Stage 1

Group 1

Costa Rica

Germany, of course, have the double-edged sword of being hosts. Let's get it right - the pressure on the team to perform is massive, not least due to the fact that coach Klinsmann has upset most of the native press with his Californian commute. Still, home advantage counts no end in World Cup games - look how far it got the average at best South Korea and Japan sides in 2002. As long as Khan isn't a liability in goal, and with the input of rising stars like Bastian Schweinsteiger (boy, do I want that name!), the Germans will comfortably reach the semi's.

Poland are a curate's egg, and usually perform much better in qualifying than in tournaments. They failed to get to Euro 2004, and were a bit of a joke in 2002 when they crashed and burned. They have quality, but will it be enough? Probably. Costa Rica shouldn't be a problem - they play attractive football, and have comparatively good records in international tournaments when they qualify, but at some point, you have to accept that you're not going to go far when Paulo Wanchope is your best player.

Ecuador, meanwhile, are interesting. They have the same problem that dogs the Denver Broncos NFL franchise - namely, they perform brilliantly at home because they play at such high altitude, and their records are over-inflated because of it. However, German stadiums are a little less close in proximity to God's doormat, and they'll struggle.

Team to watch:

"Deutschland, deutschland uber alles, uber alles in der Welt!"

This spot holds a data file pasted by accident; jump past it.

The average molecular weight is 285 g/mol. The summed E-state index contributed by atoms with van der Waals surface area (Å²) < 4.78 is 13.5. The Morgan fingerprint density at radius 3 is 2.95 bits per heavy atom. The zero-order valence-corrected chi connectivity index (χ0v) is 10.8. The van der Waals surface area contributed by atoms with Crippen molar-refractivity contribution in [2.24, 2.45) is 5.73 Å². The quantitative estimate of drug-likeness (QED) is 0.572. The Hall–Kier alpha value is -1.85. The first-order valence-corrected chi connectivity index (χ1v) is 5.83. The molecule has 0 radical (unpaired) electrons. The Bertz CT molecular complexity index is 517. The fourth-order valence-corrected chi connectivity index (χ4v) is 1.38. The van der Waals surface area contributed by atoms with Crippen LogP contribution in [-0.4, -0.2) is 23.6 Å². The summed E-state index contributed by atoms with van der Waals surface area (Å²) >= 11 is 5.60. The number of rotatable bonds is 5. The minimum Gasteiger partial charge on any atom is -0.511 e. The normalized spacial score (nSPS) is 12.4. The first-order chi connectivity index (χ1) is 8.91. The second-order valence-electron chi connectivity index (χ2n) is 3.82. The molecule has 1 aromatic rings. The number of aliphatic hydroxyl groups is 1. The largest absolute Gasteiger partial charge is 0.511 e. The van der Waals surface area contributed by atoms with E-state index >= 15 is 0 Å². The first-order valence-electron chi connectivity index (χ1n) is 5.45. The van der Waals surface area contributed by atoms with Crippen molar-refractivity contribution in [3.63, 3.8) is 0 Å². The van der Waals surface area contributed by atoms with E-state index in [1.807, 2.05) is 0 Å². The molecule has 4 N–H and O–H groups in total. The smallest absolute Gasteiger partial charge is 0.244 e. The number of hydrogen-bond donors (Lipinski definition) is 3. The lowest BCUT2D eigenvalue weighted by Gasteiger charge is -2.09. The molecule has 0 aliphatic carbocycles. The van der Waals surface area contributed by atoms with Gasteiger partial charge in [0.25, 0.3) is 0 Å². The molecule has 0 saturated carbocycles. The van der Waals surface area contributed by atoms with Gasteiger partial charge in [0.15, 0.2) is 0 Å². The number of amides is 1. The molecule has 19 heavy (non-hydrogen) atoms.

Group 2

Trinidad & Tobago

Ah, the controversial one. Well, the pundits said on the day of the draw that England couldn't have done much better, and they're right. It's time to face facts - if we can't progress through this group, we have no reason to continually tout ourselves as amongst the world's elite. Still, if Rooney gets injured, we'll probably make it unnecessarily nail-biting as always. Hopefully, the wunderkind will remain fit and healthy, because he genuinely is amongst the world's top five at the moment. I reckon Ericksson will go whatever, but particularly unless we get to the semis. Oh, and for God's sake Sven, please don't put Crouch up front. Please.

Trinidad were delighted to draw England, and declared a national holiday to celebrate. Unfortunately, the Carribbean partymen won't put in a Jamaican Bobsled Team performance. They'll be colourful, fun, noisy, and very, very out.

Sweden and Paraguay are both potential upsets for England, who may well be relying on a 0-0 draw between these two perennially underperforming nations. Both have great strength up front, with Roque Santa Cruz for Paraguay and Henrik Larsson and Freddie Ljungberg linking up brilliantly for Sweden. Still, both lack the strength in depth to go a long way.

Team to watch:

Come on, I couldn't really pick anyone else, could I?

Group 3

Ivory Coast
Serbia & Montenegro

On the face of it, this group splits fairly easily into two. Argentina and Holland have huge footballing traditions, loud and constant support, and more World Cup history than they can shake a stick at. Meanwhile, the Ivory Coast is a relatively new footballing nation, while Serbia & Montenegro certainly has lots and lots of history, but not really football related.